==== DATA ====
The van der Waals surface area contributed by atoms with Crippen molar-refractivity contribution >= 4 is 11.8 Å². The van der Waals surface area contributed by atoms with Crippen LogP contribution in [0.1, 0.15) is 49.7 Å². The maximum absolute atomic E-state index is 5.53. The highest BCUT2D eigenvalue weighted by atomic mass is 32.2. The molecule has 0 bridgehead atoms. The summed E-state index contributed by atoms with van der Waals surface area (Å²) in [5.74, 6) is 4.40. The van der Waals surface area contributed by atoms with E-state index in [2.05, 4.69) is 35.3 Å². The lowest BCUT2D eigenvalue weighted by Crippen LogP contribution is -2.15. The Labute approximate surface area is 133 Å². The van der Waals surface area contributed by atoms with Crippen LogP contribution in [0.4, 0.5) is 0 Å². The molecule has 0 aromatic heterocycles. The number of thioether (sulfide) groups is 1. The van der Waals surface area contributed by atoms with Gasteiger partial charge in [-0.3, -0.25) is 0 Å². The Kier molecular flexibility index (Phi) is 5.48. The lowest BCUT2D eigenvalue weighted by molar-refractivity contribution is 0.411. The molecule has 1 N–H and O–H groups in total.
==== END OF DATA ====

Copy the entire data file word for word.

The van der Waals surface area contributed by atoms with Crippen molar-refractivity contribution >= 4 is 11.8 Å². The van der Waals surface area contributed by atoms with Crippen LogP contribution in [0.1, 0.15) is 49.7 Å². The maximum absolute atomic E-state index is 5.53. The highest BCUT2D eigenvalue weighted by atomic mass is 32.2. The molecule has 0 bridgehead atoms. The summed E-state index contributed by atoms with van der Waals surface area (Å²) in [5.74, 6) is 4.40. The van der Waals surface area contributed by atoms with E-state index in [2.05, 4.69) is 35.3 Å². The lowest BCUT2D eigenvalue weighted by Crippen LogP contribution is -2.15. The Labute approximate surface area is 133 Å². The van der Waals surface area contributed by atoms with Crippen LogP contribution in [0.4, 0.5) is 0 Å². The molecule has 0 aromatic heterocycles. The number of thioether (sulfide) groups is 1. The van der Waals surface area contributed by atoms with Gasteiger partial charge in [-0.3, -0.25) is 0 Å². The Kier molecular flexibility index (Phi) is 5.48. The lowest BCUT2D eigenvalue weighted by molar-refractivity contribution is 0.411. The molecule has 1 N–H and O–H groups in total.